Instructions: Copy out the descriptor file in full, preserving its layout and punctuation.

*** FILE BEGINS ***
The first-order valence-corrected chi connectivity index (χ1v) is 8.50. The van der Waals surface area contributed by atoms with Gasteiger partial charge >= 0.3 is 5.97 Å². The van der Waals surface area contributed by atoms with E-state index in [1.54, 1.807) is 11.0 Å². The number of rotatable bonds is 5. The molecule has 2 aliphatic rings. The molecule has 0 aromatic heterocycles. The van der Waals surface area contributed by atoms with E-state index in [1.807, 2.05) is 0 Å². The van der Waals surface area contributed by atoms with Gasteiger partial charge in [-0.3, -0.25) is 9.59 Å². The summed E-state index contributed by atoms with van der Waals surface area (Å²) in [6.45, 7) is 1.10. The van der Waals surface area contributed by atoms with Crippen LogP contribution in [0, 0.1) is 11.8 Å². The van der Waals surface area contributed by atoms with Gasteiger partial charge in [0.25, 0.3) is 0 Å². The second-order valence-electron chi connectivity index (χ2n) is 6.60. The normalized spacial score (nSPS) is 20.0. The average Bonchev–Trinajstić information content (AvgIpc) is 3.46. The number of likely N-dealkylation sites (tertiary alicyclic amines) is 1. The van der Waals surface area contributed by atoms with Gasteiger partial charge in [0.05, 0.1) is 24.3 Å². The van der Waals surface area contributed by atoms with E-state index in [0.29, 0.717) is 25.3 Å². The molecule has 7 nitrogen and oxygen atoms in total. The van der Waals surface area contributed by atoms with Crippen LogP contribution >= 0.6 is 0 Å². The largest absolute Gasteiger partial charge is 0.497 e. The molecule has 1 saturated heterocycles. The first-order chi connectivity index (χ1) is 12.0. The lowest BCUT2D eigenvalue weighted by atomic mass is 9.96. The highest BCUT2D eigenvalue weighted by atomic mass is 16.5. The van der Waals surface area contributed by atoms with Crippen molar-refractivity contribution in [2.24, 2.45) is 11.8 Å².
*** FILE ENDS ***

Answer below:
The first-order valence-corrected chi connectivity index (χ1v) is 8.50. The van der Waals surface area contributed by atoms with Gasteiger partial charge >= 0.3 is 5.97 Å². The van der Waals surface area contributed by atoms with E-state index in [1.54, 1.807) is 11.0 Å². The number of rotatable bonds is 5. The molecule has 2 aliphatic rings. The molecule has 0 aromatic heterocycles. The van der Waals surface area contributed by atoms with E-state index in [1.807, 2.05) is 0 Å². The van der Waals surface area contributed by atoms with Gasteiger partial charge in [-0.3, -0.25) is 9.59 Å². The summed E-state index contributed by atoms with van der Waals surface area (Å²) in [6.45, 7) is 1.10. The van der Waals surface area contributed by atoms with Crippen LogP contribution in [0, 0.1) is 11.8 Å². The van der Waals surface area contributed by atoms with Gasteiger partial charge in [0.25, 0.3) is 0 Å². The second-order valence-electron chi connectivity index (χ2n) is 6.60. The normalized spacial score (nSPS) is 20.0. The average Bonchev–Trinajstić information content (AvgIpc) is 3.46. The number of likely N-dealkylation sites (tertiary alicyclic amines) is 1. The van der Waals surface area contributed by atoms with Gasteiger partial charge in [0.05, 0.1) is 24.3 Å². The van der Waals surface area contributed by atoms with E-state index in [0.29, 0.717) is 25.3 Å². The molecule has 7 nitrogen and oxygen atoms in total. The van der Waals surface area contributed by atoms with Crippen LogP contribution >= 0.6 is 0 Å². The largest absolute Gasteiger partial charge is 0.497 e. The molecule has 1 saturated heterocycles. The first-order chi connectivity index (χ1) is 12.0. The lowest BCUT2D eigenvalue weighted by atomic mass is 9.96. The highest BCUT2D eigenvalue weighted by atomic mass is 16.5. The van der Waals surface area contributed by atoms with Crippen molar-refractivity contribution in [2.24, 2.45) is 11.8 Å².